Despite the Trump administration’s temporary ban on the H-1B (and speculation that the ban could become permanent), the Department of Homeland Security (DHS) is moving ahead with a proposed revamp of the visa. Although the details remain largely under wraps, it’s clear that chances could include a tighter focus on the definition of “specialty occupation,” which is the ostensible reason the visa exists.
In other words, it’s potentially a big inflection moment. And in that spirit, it’s well worth looking at the U.S. cities that pay out the highest salaries for H-1B workers, since they (and the companies within them) might have to deal with a seismic shift over the next year or two, once DHS unveils the updated guidelines.
Data from this list comes from the H-1B Salary Database, which indexes the Labor Condition Application (LCA) disclosure data from the United States Department of Labor (DOL). Here’s the breakdown of top U.S. cities by H-1B salary; keep in mind that this includes all H-1B roles, such as medical, in addition to tech:
That the cities that constitute Silicon Valley dominated this list (despite the inclusion of non-tech H-1Bs) should come as no surprise to pretty much anybody. Technology firms in the Bay Area are famous for their use of the H-1B visa, both directly and via subcontractors and “business services” firms. Just look at how many H-1B workers Facebook and Google file for, in addition to Apple and the other tech giants:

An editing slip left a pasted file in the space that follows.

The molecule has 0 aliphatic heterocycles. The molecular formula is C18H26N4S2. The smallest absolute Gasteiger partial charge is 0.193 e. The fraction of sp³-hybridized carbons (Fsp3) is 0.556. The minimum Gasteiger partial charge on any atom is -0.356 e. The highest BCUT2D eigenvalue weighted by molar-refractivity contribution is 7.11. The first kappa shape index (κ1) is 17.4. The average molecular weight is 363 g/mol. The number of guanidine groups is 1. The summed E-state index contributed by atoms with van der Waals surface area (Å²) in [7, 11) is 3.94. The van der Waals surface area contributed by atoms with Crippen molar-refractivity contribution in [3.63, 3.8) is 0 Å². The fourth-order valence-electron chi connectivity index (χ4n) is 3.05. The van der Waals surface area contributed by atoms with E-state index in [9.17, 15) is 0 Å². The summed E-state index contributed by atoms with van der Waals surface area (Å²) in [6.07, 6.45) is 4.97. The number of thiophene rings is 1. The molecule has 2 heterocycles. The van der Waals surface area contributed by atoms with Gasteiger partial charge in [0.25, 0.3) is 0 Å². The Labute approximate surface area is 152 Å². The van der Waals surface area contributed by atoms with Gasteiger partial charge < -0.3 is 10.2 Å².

As the tech industry continues to deal with the COVID-19 pandemic, and more tech companies (including Facebook and Twitter) embrace the concept of a remote workforce, it will be interesting to see if this Bay Area cluster of H-1B workers shifts noticeably in coming years as these companies’ employees disperse.
Meanwhile, Microsoft’s reliance on the H-1B explains why Redmond, WA has such a high concentration of workers on the visa. The H-1B prevalence in the New York towns of Greenwich and Yorktown Heights could be tied very heavily to fintech, which has been recruiting all kinds of technologists in droves in order to create the next generation of financial-services and trading apps.
Critics of the H-1B system point out that these average salaries are skewed, and that consulting and business-services firms typically pay their H-1B subcontractors quite a bit lower than the specialists who arrive via direct application. What’s key in this city breakdown, though, is that the nation’s biggest tech hubs are also some of the biggest users of the H-1B—not exactly shocking. Whatever the outcome of the election, keep an eye on whether this situation remains stable.